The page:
Clearly, the researchers studying patient volumes recognize that it is possible for patient volumes to return to pre-pandemic levels. However, a surge in the number of COVID-19 cases would obviously discourage patients from returning to get routine care and schedule elective procedures with their local hospitals. In turn, that would restrict the volume of clinical laboratory test referrals flowing into the nation’s medical laboratories.

Pathologists and medical laboratory managers should take into account these expert predictions and the supporting data in these two research reports as they plan staffing schedules and consider major purchasing of instruments and test supplies.

—Donna Marie Pocius



Related Information:


Advisory Board Expert Insights: Projecting Volume Recovery through 2020

Moody’s: Hospitals Are Seeing an Increase in Patient Volumes After COVID-19 Closures

The Effect of COVID-19 on Hospital Financial Health

New Analysis Shows Dramatic Impact COVID-19 on Hospitals and Health Systems

National Hospital Flash Report: August 2020

Hospital Operating Margins Down

Hospital Operating Margins Nearly Eliminated through July, Kaufman Hall Says

Allina Health Lost $40 Million a Week During COVID Lockdown, Q2 Results Say



Payer-Provider Partnerships Accelerating as Insurers and Healthcare Networks Look to Improve Care Quality and Reduce Costs

Shift from fee-for-service to value-based reimbursement is fueling increase in joint ventures and co-branded insurance products, creating opportunities for nimble clinical laboratories and anatomic pathology groups

As healthcare moves from fee-for-service to value-based reimbursement, health insurers and providers are joining forces at a steadily increasing rate, with nearly three-quarters of partnered products in early 2018 being joint ventures or fully co-branded insurance products. This trend presents an opportunity for clinical laboratories to help providers become more effective in their use of laboratory tests as they aim for better patient outcomes and lower treatment costs.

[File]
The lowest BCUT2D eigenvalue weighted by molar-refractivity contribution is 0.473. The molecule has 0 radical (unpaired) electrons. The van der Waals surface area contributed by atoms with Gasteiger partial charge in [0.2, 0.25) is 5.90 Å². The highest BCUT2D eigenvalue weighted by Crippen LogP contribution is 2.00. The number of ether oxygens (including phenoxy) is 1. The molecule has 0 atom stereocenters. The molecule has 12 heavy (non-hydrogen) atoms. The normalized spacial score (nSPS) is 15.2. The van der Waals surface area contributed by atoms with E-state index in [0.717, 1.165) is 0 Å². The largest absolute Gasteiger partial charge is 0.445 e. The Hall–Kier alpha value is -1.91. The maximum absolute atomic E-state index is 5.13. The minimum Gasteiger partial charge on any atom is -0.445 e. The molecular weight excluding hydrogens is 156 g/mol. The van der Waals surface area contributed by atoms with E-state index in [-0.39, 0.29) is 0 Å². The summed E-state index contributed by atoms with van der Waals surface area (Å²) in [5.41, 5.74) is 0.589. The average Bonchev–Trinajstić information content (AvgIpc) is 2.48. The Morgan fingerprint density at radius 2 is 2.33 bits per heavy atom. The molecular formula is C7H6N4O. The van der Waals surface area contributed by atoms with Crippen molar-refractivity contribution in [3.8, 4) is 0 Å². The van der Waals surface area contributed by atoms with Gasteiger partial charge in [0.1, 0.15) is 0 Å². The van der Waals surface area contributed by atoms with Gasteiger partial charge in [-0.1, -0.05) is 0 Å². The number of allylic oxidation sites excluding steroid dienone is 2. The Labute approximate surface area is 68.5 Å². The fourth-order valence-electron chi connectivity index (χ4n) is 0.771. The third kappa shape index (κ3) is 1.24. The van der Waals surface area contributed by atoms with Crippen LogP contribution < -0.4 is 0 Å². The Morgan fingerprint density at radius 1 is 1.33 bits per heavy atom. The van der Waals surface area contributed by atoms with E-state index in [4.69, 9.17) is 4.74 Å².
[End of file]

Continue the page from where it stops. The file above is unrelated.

While health systems integrating with insurance services is not new, the roll out of the Affordable Care Act (ACA) in 2014 and its emphasis on value-based reimbursement helped create renewed interest in vertical integration, notes Becker’s Hospital Review.

According to consulting firm Oliver Wyman, the number of payer-provider partnerships has grown rapidly over the past six years, with 73% of the 22 insurance products launched in the first quarter of 2018 being joint ventures of co-branded offerings.

In comparison:

  • 22% of partnerships were joint ventures or co-branded in 2014:
  • 33% in 2015;
  • 57% in 2016; and,
  • 71% last year.

Of the 22 new payer-provider partnerships announced this year, 20 product announcements explicitly emphasized value-based compensation, while compensation was implied but not mentioned in the final two product-based partnerships.

“Payers and providers continue to be interested in forming product-based partnerships,” Oliver Wyman stated when releasing the new data. “Our analysis … continues to show a steady increase of trend toward deeper partnership, with more co-branding, greater levels of value-based financial alignment, and other forms of closer collaboration and joint ventures.”

Oliver Wyman cited several “notable” new entrants:

In addition, Oliver Wyman noted that national payers Aetna and Cigna added to their growing rosters of joint ventures in 2018.